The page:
Live Nation has released its ‘Power of Live’ study, which suggests people actually value live music more than sex.
According to the survey, 71% of the respondents said they believed live experiences were the “moments that give me the most life.”
Fair enough, live music can be pretty incredible. But, ‘better than sex’? Apparently, live music wins by a narrow margin. “Live music creates more intense emotions than streaming music, and many value it more than sex,” the study states.
“Respondents reported that they were 10% more likely to value live music over sex.”
Of course, the two activities are easily combined for greater pleasure. Earlier, we reported on the relatively high level of festivalgoers that have sex at a festival, or in the general vicinity. But maybe intercourse is playing second fiddle to the music itself.
Live Nation conducted the study in partnership with the Culture Co-op agency, studying the trends of 22,500 live music fans in more than 11 different countries.
Respondents ranged in age from 13 to 65.
Two-thirds of respondents aged 18 to 34 said they attend at least one live festival, concert, or music event per year. Live Nation says music fans in this age group are experiencing “Sensation Deprivation,” thanks to the music industry’s focus on digital presentations.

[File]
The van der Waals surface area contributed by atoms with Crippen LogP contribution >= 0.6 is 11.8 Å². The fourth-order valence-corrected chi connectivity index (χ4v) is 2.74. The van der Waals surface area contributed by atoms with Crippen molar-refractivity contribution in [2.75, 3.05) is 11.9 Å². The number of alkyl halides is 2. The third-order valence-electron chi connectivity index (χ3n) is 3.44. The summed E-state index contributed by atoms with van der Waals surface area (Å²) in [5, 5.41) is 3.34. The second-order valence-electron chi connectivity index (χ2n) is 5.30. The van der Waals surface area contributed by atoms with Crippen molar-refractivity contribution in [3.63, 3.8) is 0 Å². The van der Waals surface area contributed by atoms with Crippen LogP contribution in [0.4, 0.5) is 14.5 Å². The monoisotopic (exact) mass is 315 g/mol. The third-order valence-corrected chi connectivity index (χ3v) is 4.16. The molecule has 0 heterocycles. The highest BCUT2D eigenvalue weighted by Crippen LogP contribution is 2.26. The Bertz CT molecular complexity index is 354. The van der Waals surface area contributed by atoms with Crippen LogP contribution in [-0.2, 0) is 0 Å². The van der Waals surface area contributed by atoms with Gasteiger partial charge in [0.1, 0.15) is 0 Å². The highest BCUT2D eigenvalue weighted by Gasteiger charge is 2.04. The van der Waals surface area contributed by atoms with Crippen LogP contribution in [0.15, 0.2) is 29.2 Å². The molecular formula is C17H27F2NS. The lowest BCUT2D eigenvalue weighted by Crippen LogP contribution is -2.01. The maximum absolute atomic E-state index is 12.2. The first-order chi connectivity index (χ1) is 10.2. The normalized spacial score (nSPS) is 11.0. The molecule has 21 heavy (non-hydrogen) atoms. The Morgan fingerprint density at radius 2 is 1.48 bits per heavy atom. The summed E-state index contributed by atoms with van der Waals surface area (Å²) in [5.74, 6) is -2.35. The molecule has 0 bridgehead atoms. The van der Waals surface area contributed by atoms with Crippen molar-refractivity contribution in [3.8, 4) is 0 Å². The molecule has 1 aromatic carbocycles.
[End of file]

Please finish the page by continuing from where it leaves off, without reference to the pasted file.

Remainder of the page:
Keep in mind, this falls into the dubious category of company-sponsored research, which always deserves a skeptical eye. But some of the findings seem plausible, and are backed by the data. Surprisingly, streaming’s surge is driving more people to shows, which is great news for players like Live Nation and Ticketmaster. And the broader industry in general.
“Of course, digital life isn’t dying off — but after a decade of all that posting, pinning, tweeting, snapping, and streaming, people are tapped out. They now recognize the importance of the physical world to their quality of life and are recalibrating their lives with more intention.”
When asked to rate their emotional experience during a live music event, 78% of respondents rated it at an 8 or higher. Live music events and festivals ranked 26% higher than live sporting events, 27% higher than streaming music, and 31% higher than playing video games.
And yes, respondents said they were 10% more likely to prefer listening to live music to having sex (though maybe we’d like to see the actual question posed).
Live Nation also researched emotional intensity in live music fans with the help of a neuroscientist performing a biometric experiment.
The experiment showed an average 53% increase among participants, which is a 2.8-time increase over recorded music.
Live Nation’s study also concluded that fans are more receptive to brands they see at a live event. 67% of global audiences say the more emotionally engaged they are with the music, the more open they are to experiencing new ideas and products.